“I would prefer the imperfect politics of reason to this kind of utopian politics which has gripped not only the United States but a lot of the debate in the United Kingdom as well.”
Clegg opposes those who “just yell at facts they don’t like” and says he wants an open and mature debate where people are treated like grown-ups. Returning to the issue of Emmanuel Macron, Clegg says he can guarantee that Macron “will not be able to fulfil the expectations people have of him”. Naturally, any mention of raised expectations leads to talk of the current President of the United States.
“Trump is not going to meet a fraction of the hopes that have been raised, in the same way that Brexit is not going to deliver a utopia for many low- and middle-incomes who voted for it.”
Clegg adds that his primary concern is what happens next.
“The danger of course is that when people become disappointed, where does the rage go? The worry is that it goes to the next, more extreme populist.”
In today’s “mood swing politics” where people demand that “every dot and comma of their aspirations will be fulfilled”, Clegg argues that populist politics needs to demonstrably fail somewhere for people to be dissuaded from it, although he worries about the potential aftermath. At times he appears content to conflate some of his harshest critics with practitioners of the politics of unreason, but his underlying point about the dangers of overly emotive politics is fair. On Brexit, Clegg says,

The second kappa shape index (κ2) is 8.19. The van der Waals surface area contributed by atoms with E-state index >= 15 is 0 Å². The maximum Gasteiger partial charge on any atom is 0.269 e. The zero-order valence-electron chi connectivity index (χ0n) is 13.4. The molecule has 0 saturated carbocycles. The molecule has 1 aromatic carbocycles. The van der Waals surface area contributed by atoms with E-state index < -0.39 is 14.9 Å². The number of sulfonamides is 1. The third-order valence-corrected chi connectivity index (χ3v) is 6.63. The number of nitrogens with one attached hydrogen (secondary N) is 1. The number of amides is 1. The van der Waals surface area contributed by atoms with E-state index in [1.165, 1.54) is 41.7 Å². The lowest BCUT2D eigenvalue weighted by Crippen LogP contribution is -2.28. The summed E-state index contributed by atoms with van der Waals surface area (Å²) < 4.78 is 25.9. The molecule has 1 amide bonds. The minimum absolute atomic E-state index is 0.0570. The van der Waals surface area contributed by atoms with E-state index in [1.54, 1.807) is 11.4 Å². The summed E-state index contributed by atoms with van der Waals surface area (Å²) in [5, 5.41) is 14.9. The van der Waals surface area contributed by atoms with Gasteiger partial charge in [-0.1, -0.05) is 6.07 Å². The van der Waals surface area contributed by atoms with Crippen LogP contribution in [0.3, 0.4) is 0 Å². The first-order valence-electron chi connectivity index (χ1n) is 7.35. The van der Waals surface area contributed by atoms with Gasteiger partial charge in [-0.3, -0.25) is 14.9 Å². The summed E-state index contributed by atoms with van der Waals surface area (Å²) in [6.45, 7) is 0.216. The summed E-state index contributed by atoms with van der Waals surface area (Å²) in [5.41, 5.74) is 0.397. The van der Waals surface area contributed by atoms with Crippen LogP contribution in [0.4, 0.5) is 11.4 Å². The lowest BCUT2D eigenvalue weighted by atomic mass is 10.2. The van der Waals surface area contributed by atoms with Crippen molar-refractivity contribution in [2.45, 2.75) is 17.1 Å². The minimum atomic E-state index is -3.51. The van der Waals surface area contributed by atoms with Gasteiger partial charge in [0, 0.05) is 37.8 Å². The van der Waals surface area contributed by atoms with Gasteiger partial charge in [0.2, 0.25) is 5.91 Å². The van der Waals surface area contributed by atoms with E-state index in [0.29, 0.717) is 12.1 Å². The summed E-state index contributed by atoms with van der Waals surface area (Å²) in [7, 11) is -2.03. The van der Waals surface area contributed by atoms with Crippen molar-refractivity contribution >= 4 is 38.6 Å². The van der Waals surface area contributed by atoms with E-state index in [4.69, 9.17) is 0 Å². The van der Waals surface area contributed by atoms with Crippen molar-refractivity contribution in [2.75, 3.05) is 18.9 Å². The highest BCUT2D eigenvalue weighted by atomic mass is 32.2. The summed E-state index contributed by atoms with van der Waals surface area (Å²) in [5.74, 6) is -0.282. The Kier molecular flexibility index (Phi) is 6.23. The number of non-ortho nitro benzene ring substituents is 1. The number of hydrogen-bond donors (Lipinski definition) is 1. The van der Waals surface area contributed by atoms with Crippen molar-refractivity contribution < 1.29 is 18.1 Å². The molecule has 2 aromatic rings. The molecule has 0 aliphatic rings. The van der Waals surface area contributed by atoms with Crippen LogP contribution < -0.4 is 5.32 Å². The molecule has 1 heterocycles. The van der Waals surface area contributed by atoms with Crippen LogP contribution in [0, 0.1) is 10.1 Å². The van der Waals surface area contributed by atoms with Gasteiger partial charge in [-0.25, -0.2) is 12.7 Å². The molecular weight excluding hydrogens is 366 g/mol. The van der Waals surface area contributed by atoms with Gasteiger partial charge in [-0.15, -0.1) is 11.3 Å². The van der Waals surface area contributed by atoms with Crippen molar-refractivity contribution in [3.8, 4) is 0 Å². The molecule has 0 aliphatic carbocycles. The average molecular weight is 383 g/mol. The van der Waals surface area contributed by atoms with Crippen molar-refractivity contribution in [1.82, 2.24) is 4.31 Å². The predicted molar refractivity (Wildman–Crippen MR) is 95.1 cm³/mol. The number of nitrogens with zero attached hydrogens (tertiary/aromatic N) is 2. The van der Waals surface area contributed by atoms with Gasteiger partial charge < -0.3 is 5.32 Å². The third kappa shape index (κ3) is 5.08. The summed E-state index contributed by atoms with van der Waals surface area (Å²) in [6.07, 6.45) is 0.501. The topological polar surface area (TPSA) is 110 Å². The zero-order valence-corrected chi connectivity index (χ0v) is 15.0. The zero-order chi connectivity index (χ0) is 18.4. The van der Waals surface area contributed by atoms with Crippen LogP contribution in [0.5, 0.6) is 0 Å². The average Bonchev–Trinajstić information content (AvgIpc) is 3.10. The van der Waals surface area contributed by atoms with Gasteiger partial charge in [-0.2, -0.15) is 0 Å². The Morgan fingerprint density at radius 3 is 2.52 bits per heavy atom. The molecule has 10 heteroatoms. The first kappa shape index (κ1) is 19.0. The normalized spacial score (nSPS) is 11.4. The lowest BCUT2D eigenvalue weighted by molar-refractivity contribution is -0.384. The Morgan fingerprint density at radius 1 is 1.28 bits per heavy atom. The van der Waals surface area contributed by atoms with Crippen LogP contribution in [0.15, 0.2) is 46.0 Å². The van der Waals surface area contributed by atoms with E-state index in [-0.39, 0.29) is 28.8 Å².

“The problem is that people have been promised a sort of sunny upland of a return to a simpler, quieter, easier life”.
If Brexit goes badly it could get “very ugly indeed” in Britain according to Clegg, who worries about the poison that could seep out of the Daily Mail, predicting it would blame anyone and everyone who comes to mind, be it “Labour, the Lib Dems, foreigners or the weather.” Clegg believes that the views of the over 16 million people who voted to Remain in the European Union, have since been summarily “brushed under the carpet.”
There is a remarkable lack of figureheads for Clegg’s politics of reason. The Conservatives are busy gorging themselves on the will of the people; Blair is still too toxic; Clegg and the Liberal Democrat’s status is reduced; the Scottish National Party are focussing on Indyref2 and the Labour Party on nothing at all.
The UK is facing the gravest threat to its prosperity, harmony and security in a generation but Whitehall is disrupted by fantasists busily Morris dancing into uncertainty.